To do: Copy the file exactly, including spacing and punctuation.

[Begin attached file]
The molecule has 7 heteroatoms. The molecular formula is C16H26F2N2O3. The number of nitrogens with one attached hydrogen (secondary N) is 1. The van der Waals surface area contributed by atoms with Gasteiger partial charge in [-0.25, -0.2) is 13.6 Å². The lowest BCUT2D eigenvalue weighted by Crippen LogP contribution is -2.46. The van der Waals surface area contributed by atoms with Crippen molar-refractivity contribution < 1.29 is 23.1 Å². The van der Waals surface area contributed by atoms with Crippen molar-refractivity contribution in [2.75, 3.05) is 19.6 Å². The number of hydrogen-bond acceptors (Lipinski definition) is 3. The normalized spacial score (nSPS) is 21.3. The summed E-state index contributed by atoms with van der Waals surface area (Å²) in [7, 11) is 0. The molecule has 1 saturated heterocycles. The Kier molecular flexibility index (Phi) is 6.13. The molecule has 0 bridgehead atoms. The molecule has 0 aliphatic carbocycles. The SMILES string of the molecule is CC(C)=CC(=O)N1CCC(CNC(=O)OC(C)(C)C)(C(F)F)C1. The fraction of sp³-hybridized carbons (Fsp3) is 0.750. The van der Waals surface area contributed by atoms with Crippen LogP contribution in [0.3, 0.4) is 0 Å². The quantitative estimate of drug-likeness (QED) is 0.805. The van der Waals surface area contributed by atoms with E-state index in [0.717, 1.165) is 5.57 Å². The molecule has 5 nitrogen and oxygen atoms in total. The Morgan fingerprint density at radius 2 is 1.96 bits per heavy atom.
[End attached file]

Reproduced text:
The molecule has 7 heteroatoms. The molecular formula is C16H26F2N2O3. The number of nitrogens with one attached hydrogen (secondary N) is 1. The van der Waals surface area contributed by atoms with Gasteiger partial charge in [-0.25, -0.2) is 13.6 Å². The lowest BCUT2D eigenvalue weighted by Crippen LogP contribution is -2.46. The van der Waals surface area contributed by atoms with Crippen molar-refractivity contribution < 1.29 is 23.1 Å². The van der Waals surface area contributed by atoms with Crippen molar-refractivity contribution in [2.75, 3.05) is 19.6 Å². The number of hydrogen-bond acceptors (Lipinski definition) is 3. The normalized spacial score (nSPS) is 21.3. The summed E-state index contributed by atoms with van der Waals surface area (Å²) in [7, 11) is 0. The molecule has 1 saturated heterocycles. The Kier molecular flexibility index (Phi) is 6.13. The molecule has 0 bridgehead atoms. The molecule has 0 aliphatic carbocycles. The SMILES string of the molecule is CC(C)=CC(=O)N1CCC(CNC(=O)OC(C)(C)C)(C(F)F)C1. The fraction of sp³-hybridized carbons (Fsp3) is 0.750. The van der Waals surface area contributed by atoms with Crippen LogP contribution in [0.3, 0.4) is 0 Å². The quantitative estimate of drug-likeness (QED) is 0.805. The van der Waals surface area contributed by atoms with E-state index in [0.717, 1.165) is 5.57 Å². The molecule has 5 nitrogen and oxygen atoms in total. The Morgan fingerprint density at radius 2 is 1.96 bits per heavy atom.